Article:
So the EEPROM has a fixed set of patterns on it. The actual sequence of patterns you select is dynamic but each pattern itself is static. So the pattern addresses won't change in the field. So the contents of the header file won't change in the field. So it can be pre-compiled.

Or are you saying the EEPROM contents themselves will change out in the field?

When you receive a text message with the letter "A", how do you decide which pattern to show (A1, A2, etc.)?

September 07, 2011
by Ralphxyz
Ralphxyz's Avatar

The more I think about it the more the header file makes sense. Using a header file will put the pattern starting address into memory when compiled so that has to be a plus over reading from EEPROM.

Correct the addresses can be pre-compiled, I wonder how big the header file might become?

Currently I am using 32 bit wide patterns, for my curent setup this will become 80 bit max width.

If this all actually works, which is still unknown, I can picture 128bit and greater patterns.

Even with 32 bit width there could be a lot of variations for the letter A.

Well I'll worry about that later on right now I need to get it working.

Also in a remote sense the EEPROM contents "might" change in the field.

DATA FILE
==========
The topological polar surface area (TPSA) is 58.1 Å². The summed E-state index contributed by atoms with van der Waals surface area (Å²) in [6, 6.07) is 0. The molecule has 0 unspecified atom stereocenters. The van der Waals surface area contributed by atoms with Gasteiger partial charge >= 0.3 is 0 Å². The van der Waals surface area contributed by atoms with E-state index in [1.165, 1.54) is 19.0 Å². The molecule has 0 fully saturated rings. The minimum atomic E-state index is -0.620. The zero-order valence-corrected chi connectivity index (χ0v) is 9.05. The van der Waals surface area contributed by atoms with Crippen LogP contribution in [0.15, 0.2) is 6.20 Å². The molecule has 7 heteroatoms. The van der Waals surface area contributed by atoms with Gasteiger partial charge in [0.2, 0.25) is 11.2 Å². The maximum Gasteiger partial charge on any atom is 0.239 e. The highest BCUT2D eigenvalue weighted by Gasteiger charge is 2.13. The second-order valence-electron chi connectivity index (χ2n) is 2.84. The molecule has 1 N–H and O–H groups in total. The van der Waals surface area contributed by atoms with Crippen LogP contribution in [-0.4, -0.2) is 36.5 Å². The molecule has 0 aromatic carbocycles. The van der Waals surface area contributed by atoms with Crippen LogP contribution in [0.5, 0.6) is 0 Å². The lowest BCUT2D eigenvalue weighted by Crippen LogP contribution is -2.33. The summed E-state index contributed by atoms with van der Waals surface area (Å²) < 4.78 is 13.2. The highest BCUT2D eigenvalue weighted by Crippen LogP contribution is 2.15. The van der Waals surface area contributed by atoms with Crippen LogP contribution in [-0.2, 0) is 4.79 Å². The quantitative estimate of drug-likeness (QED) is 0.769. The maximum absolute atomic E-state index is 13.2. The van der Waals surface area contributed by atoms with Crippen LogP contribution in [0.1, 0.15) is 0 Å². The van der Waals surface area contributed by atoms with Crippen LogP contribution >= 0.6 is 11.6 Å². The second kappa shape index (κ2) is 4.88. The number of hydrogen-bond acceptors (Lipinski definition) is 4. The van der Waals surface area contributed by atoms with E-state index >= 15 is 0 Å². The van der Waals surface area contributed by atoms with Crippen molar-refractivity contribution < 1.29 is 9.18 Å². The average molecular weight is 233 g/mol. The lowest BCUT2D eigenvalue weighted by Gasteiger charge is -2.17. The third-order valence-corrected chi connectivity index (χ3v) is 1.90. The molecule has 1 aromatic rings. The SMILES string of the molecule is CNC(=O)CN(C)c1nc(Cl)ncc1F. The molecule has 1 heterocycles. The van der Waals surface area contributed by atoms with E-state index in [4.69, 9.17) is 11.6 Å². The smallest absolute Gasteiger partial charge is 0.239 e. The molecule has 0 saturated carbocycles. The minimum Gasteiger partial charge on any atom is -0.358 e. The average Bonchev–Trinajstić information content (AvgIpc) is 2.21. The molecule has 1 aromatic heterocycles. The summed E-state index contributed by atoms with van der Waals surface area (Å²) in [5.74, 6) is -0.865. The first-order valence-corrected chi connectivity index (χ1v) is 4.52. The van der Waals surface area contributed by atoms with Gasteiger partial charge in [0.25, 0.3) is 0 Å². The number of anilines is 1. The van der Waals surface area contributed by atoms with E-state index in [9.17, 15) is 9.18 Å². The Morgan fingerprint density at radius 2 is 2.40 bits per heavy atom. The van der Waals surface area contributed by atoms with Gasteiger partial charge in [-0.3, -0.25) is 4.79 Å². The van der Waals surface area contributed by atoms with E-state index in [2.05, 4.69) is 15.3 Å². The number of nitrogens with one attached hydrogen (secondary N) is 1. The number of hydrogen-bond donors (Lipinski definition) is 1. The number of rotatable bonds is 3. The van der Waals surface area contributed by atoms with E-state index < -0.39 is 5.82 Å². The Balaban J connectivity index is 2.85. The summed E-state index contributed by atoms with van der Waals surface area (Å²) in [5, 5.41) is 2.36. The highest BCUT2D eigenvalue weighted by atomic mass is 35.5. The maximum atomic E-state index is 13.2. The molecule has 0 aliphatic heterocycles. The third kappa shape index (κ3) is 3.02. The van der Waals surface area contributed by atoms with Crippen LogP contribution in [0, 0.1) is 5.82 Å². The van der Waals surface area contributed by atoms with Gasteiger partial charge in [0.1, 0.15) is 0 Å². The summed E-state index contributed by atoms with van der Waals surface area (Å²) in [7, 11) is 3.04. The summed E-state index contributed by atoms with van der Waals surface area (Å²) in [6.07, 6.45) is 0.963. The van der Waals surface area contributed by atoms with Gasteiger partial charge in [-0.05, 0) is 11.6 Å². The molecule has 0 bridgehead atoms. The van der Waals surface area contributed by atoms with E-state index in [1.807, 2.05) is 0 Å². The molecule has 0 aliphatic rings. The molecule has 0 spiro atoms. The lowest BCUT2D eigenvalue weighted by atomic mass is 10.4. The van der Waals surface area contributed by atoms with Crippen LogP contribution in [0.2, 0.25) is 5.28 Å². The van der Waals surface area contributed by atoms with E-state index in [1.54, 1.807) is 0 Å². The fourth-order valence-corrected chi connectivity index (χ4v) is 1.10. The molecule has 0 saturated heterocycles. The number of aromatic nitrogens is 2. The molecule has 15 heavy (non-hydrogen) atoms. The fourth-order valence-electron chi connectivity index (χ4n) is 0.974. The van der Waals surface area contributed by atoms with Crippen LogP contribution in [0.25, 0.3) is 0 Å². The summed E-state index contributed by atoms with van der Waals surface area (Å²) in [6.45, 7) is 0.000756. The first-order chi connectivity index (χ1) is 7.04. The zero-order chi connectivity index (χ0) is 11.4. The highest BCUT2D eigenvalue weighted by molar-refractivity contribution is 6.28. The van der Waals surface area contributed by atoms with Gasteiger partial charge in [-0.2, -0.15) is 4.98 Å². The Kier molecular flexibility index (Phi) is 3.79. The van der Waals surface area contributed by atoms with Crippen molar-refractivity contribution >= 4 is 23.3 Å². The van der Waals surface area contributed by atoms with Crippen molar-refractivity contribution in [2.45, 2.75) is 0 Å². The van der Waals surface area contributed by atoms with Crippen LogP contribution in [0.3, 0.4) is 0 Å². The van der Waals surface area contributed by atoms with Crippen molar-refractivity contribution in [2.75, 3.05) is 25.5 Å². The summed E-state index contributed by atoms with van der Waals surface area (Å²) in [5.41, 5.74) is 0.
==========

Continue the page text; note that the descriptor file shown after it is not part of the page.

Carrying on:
At least eventually I can picture, as I think I have said in the distant past, a tablet computer where people could do a sketch and then display the sketch in/on the water curtain. These sketches might want to be saved, so then yes the EEPROM contents would change in the field. This of course is very remote at the moment but fundamentally I know how to scan a drawing to produce a "pattern". I would use the basics of signature capture for handheld devices, you just scan a screen or drawing until you see something that is not white and register a dot. You would adjust for resolution. So at least in my mind it would be feasible to do sketch displays.

[quote] When you receive a text message with the letter "A", how do you decide which pattern to show (A1, A2, etc.)? [/quote]

See why quotes would be nice?

At the moment I have gotten as far as thinking there would have to be a default font.

There are various schemes where I could make the font selectable but certainly nothing easy or elegant, any ideas?

bretm, Thanks again you have really helped a lot, especially in making me think about what the heck I was trying to do.

The specifics of exactly how are still a bit sketchy but I think you and others have established a solid foundation to build off, Thank You.

Ralph